Saturday, September 29, 2007

Day Three. . .

So I'm on Day Three of being sick. I'm exhausted, my brain is full of pudding, I'm achey, and my throat is raspy. I spend most of my time reading or napping or just sitting stupidly and watching TV.

I think it's the pudding-head that bothers me the most. I'm happy to spend the weekend curled up in bed with a book - I just wish I had the brains available to enjoy it.

Thursday, September 27, 2007

Yarr! A Piratical Cover!

Check out the lovely cover to Shimmer's Pirate issue (release date: Nov. 1).
James Owen, the very talented artist, also did the interior art for the issue, which really ties everything together beautifully. Head on over to his LiveJournal, where he's posted images of the cover as it came together, from initial sketch to final image.
Better than a bucket o' chum!

Sunday, September 23, 2007

It's not a blog without a cat post

Abby (short for Anklebiter) spent this summer sleeping curled around the base of the toilet. But check out her new fall sleeping space. It's just the right size for her.

Today will be spent proofing the Pirate Issue so that we can get it out to the printers next week. It's amazing how many typos you find. This issue has been edited, copy edited, had the edited text approved by authors, had the galley proofs approved by authors - and still, there's a ton of stuff to catch. Moral of the story: proof early and often - but accept that despite your best efforts, errors will slip through.

And check out Apex's Halloween raffle.

Wednesday, September 19, 2007

Yarr! The Pirate Issue!

Avast! It's International Talk Like A Pirate Day!

We be celebrating by sharing our Shimmery treasure with ye landlubbers. Set your sails for and watch our trailer. Then pour yerself a fresh mug o' grog and settle down to read a story from the issue: The Sweet Realm, by Jill Snider Lum.
You can also pre-order the pirate issue: a special double-length issue, guest-edited by Cap'n John Joseph Adams of Fantasy and Science Fiction. Release date: November 1, 2007.

Sunday, September 16, 2007

Busy weekend!

We've had a nice productive weekend here. Sean's busy working on the music for the trailer for Shimmer's Pirate issue (you should be able to see something fabulous on Talk Like A Pirate Day, Sept. 19th). It's lovely to see him so engaged in something. He's enthusiastic about his writing and about his classes and about his future in teaching - but none of those things absorbs him quite the way music does.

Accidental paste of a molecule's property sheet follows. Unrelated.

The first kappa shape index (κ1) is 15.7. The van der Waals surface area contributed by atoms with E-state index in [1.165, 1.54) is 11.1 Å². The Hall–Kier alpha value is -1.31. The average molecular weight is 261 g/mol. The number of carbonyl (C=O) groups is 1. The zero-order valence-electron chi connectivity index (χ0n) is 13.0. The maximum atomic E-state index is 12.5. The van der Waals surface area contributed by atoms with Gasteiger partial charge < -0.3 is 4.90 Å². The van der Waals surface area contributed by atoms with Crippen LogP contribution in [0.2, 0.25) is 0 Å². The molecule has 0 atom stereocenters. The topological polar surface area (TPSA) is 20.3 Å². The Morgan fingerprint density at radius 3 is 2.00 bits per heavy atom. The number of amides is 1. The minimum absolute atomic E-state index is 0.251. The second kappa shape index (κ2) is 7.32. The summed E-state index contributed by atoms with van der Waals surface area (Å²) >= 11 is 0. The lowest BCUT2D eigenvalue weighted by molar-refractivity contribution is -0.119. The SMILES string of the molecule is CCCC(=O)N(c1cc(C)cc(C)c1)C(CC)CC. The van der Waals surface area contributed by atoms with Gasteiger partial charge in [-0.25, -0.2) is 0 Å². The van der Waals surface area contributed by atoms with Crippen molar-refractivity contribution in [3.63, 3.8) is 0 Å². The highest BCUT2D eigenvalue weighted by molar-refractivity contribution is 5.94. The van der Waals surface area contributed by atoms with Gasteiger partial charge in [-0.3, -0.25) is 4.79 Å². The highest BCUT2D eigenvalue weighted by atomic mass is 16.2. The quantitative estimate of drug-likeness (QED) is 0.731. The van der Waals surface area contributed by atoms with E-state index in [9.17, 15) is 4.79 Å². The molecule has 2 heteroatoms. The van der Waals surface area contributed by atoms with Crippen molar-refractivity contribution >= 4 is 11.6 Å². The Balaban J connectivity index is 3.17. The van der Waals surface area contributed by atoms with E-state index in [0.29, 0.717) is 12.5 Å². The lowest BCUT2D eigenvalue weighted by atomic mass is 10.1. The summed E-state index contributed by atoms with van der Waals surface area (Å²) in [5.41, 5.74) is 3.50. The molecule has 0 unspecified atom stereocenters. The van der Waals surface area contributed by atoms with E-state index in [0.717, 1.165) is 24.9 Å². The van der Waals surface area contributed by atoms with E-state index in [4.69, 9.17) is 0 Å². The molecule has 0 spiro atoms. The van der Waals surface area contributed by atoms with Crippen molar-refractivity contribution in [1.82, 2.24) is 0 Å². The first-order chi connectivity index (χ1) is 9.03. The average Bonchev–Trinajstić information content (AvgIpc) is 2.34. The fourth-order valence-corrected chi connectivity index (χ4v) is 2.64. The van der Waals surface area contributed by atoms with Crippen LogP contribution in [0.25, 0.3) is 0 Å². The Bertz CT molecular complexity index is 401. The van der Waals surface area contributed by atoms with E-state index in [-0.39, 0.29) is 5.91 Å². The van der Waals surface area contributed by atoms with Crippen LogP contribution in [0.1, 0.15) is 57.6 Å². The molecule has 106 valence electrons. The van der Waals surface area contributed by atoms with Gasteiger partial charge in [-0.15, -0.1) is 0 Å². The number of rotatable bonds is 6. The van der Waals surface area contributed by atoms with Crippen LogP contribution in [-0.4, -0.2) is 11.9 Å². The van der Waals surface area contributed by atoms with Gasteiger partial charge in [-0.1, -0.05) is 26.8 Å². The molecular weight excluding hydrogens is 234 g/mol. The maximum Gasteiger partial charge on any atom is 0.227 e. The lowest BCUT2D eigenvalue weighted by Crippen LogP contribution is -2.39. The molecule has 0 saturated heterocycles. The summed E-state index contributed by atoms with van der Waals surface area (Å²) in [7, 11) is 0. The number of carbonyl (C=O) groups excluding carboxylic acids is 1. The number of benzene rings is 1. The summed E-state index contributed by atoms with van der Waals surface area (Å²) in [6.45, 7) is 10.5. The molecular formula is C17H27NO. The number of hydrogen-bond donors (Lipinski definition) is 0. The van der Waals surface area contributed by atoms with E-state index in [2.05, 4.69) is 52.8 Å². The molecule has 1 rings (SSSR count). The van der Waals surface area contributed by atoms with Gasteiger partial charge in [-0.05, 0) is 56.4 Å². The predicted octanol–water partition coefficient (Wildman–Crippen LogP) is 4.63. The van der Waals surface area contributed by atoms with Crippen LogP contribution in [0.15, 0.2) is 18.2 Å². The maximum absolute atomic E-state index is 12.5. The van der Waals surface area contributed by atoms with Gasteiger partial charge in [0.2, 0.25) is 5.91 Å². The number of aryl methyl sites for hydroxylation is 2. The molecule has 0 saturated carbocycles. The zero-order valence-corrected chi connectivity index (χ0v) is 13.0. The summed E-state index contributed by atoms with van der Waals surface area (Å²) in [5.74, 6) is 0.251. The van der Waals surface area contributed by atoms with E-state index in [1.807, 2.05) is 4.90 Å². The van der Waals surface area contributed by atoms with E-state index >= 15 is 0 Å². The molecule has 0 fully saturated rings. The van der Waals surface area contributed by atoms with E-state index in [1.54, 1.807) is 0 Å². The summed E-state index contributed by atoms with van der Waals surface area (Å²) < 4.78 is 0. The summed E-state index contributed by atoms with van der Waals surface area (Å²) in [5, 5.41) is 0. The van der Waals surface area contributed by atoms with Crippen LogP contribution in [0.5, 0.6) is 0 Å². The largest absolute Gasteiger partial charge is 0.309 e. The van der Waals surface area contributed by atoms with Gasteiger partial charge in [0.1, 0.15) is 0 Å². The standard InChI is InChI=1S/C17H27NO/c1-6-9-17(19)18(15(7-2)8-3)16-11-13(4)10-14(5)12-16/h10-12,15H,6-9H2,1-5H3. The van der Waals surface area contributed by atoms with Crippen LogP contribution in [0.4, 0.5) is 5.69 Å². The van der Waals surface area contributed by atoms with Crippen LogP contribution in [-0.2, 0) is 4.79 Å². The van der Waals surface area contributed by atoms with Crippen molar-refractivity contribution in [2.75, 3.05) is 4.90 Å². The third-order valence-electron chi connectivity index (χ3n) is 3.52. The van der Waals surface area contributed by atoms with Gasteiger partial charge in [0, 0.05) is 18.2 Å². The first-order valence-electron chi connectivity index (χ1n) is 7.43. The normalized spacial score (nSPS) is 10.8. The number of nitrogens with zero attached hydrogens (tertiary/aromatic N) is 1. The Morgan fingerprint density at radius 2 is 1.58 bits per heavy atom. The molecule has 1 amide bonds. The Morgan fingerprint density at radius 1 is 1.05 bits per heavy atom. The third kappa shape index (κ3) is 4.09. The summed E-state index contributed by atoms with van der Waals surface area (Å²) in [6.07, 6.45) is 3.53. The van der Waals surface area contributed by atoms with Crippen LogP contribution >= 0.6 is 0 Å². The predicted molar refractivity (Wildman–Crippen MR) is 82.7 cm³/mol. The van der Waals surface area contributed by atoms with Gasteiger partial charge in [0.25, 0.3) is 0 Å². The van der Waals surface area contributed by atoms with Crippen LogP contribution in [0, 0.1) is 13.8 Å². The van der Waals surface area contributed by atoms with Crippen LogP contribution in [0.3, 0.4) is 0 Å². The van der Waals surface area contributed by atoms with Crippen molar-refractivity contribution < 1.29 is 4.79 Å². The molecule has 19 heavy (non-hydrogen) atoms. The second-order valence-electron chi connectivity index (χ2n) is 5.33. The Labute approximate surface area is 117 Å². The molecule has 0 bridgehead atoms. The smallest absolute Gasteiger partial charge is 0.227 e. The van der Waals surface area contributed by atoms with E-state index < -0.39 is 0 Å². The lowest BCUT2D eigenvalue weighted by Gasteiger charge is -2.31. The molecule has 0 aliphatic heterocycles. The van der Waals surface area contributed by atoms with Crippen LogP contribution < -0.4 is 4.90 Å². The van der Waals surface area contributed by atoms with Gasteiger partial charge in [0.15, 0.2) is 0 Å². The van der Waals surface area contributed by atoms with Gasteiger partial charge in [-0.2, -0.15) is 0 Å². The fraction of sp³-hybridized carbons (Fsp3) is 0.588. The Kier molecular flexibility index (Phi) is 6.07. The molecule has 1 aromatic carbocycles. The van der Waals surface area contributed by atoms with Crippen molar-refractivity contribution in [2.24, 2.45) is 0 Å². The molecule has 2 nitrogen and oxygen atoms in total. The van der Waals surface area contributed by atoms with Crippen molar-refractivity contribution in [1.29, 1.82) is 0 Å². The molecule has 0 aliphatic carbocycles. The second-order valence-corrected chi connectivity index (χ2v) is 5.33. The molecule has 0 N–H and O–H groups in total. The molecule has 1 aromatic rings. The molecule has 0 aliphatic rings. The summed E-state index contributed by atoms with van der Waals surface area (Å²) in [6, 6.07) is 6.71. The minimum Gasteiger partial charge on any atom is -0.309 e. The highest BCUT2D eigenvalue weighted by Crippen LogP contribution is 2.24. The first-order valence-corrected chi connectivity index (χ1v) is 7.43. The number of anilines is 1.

And I've gotten a lot done this weekend, too. It's good to be productive instead of overwhelmed. I continue to put a lot of energy towards figuring out the best way for me to work; I think this is highly individual. Everyone has overcrowded lives; everyone needs to balance their home and their day job and their relationships and their creative life and their other interests and their recreation activities. It takes some experimenting to find the best approach. For me, it seems that breaking every activity into bite-sized tasks ("read 1 chapter of 'War and Peace'" vs "read 'War and Peace'"), combined with limiting each day's To Do list to a manageable size, is the way to go.

I'm also focusing on one area of my life at a time. For a while, it seemed like the aspect that had most of my attention was my house: creating new systems to keep us clean and fed was more consuming than I expected it would be. But that phase is settling down, and the house stays clean and we have yummy meals every night and life is good. It's remarkable how happy it makes me to have a clean and organized home; it just seems to make everything else flow better. (Time committment: 5 minutes/day to pick up crap, 10 minutes to deal with dishes and etc after dinner, 45 minutes a week to do a thorough cleaning of the whole house, 2 hrs per month on special cleaning/decluttering projects.) But now, finally, that's almost under control, and I can focus more on Shimmer and my own writing.

btw, if you have any interest in the workings of a small press magazine, read John Klima's series on starting a zine. He's the editor of Electric Velocipede, one of my favorites, and he's offering lots of good information; read it!